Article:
There’s an irony to Minari being one of the year’s most talked-about movies, the buzz around it growing ever louder as it racks up more and more nominations in 2021’s delayed awards season. The latest film from director Lee Isaac Chung is quiet and restrained, its scenes filled with small subtleties rather than big noise.
Watching it feels like going home, even if you’ve never been to the rural Arkansas in which it is set. With much of the film focused on seven-year-old David Yi (played by breakout child star Alan Kim in his first role), there’s a nostalgia to it that takes you back to childhood summers drifting off in the back of your parents’ car and the little adventures you’d get up to only steps from your house.
Yet the building on wheels that David and his family live in hasn’t always been home. Minari begins with them arriving at the rectangular, brown structure for the first time, dad Jacob (The Walking Dead’s Steven Yeun) hoping to leave behind a dreary job identifying the sex of baby chicks back in California and replace it with his own farm, filled with Korean vegetables. Mum Monica (Yeri Han) doesn’t share his dream – her quiet resentment is palpable from the start and only grows as Jacob lifts her into the flimsy mobile. “It just gets worse and worse,” she sighs, surveying the inside.
Monica is briefly cheered when her mother Soon-ja (Korean acting legend Youn Yuh-jung) arrives from Korea, her relief at their reunion beautifully moving. But Soon-ja’s arrival also sparks protests from David, who has never met his grandmother before. “You’re not a real grandma!” he tells her at one point. “They bake cookies! They don’t swear! They don’t wear men’s underwear!” When she attempts to bond with him by calling him pretty, he yells back: “I’m not pretty, I’m good-looking!” He soon gets his revenge in one of the film’s funniest scenes, naughtily tricking his grandma with a cup of urine she believes is Mountain Dew.
As Jacob’s attempts to grow crops on his new farm falter, so does his marriage. Mostly the cracks grow silently, shown through icy glares and awkward silences. At times, they split loudly as the pair’s simmering tension boils over into big fights.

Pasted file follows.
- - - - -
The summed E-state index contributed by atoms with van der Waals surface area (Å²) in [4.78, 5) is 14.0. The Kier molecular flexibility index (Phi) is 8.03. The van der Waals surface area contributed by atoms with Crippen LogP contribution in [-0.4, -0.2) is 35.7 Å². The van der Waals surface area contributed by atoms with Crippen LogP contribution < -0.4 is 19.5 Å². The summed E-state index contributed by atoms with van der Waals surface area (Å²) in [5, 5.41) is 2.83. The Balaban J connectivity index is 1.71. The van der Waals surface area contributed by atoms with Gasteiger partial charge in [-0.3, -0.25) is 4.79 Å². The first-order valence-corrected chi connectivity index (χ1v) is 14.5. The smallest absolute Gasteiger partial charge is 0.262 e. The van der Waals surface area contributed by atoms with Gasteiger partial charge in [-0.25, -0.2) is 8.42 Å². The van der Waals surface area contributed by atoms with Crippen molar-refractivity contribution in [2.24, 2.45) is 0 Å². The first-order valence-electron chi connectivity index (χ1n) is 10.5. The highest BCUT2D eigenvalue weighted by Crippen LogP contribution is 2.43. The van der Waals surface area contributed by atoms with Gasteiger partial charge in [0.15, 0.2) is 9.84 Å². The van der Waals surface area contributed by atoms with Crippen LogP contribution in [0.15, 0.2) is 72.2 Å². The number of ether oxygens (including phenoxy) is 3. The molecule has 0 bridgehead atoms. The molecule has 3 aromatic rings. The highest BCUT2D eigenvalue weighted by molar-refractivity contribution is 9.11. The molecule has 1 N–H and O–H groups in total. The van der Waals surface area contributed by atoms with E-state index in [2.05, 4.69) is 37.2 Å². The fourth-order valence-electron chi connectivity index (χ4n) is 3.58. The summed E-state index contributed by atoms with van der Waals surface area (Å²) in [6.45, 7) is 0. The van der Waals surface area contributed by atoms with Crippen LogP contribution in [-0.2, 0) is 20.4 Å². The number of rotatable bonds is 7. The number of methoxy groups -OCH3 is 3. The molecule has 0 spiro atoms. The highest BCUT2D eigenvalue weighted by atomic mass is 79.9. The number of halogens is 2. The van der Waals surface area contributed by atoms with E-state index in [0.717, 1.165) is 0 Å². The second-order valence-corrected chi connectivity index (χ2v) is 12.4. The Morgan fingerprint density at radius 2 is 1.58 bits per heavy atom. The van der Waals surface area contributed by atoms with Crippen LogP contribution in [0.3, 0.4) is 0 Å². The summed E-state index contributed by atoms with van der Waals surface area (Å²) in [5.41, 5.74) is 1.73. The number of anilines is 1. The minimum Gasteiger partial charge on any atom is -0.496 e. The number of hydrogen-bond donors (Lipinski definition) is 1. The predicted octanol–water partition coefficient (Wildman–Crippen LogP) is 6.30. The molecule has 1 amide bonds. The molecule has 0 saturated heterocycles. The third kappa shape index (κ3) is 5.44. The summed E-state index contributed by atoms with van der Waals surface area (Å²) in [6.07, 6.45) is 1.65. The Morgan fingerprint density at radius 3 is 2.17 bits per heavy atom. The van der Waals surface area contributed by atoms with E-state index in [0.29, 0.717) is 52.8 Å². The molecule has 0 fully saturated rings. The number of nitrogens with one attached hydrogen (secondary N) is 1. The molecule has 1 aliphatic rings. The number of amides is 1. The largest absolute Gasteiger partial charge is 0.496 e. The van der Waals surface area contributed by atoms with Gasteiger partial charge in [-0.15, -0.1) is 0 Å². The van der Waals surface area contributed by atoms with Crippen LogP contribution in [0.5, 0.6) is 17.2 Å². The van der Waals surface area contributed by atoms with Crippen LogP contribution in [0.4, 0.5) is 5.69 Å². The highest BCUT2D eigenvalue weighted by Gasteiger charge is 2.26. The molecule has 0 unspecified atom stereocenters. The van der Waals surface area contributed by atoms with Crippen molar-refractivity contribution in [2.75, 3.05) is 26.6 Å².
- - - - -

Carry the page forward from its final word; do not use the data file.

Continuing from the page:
There has been much discussion about whether Minari is a Korean film or an American one, exacerbated by the controversy around the Golden Globes not allowing it to compete in the Best Picture category. The script flits from Korean to English and back again, but looking at language alone negates that the Yi’s pursuit for a better life and the obstacles they face aren’t specific to any one nationality. Regardless of where they’re from, this movie is about family and the sacrifices we make for each other.
It’s also an important exploration of the experiences of immigrants putting down roots in new countries. David is the only member of the Yi family to be born in America and he often sits at extremes to his grandma. Both show different sides of cultural assimilation, David trotting around in his cowboy boots wherever he goes, Soon-ja not conforming to her grandson’s aforementioned views of what a grandma should be, of which he will have only seen in the US.
Although for much of Minari there might seem to be little realistic hope – when one good thing happens, something bad seems to quickly follow – the plant that the film takes its name from offers some optimism for the Yi’s future. The east Asian vegetable adapts to most climates, but is often stronger in its second season of growing. It’s a subtle reward for the energy you’ll spend willing the family to make it through this beautiful film; the idea that, although we might not see it, life works out in the end.
- Director: Lee Isaac Chung
- Starring: Steven Yeun, Yeri Han, Alan S. Kim
- Release date: In Australian cinemas now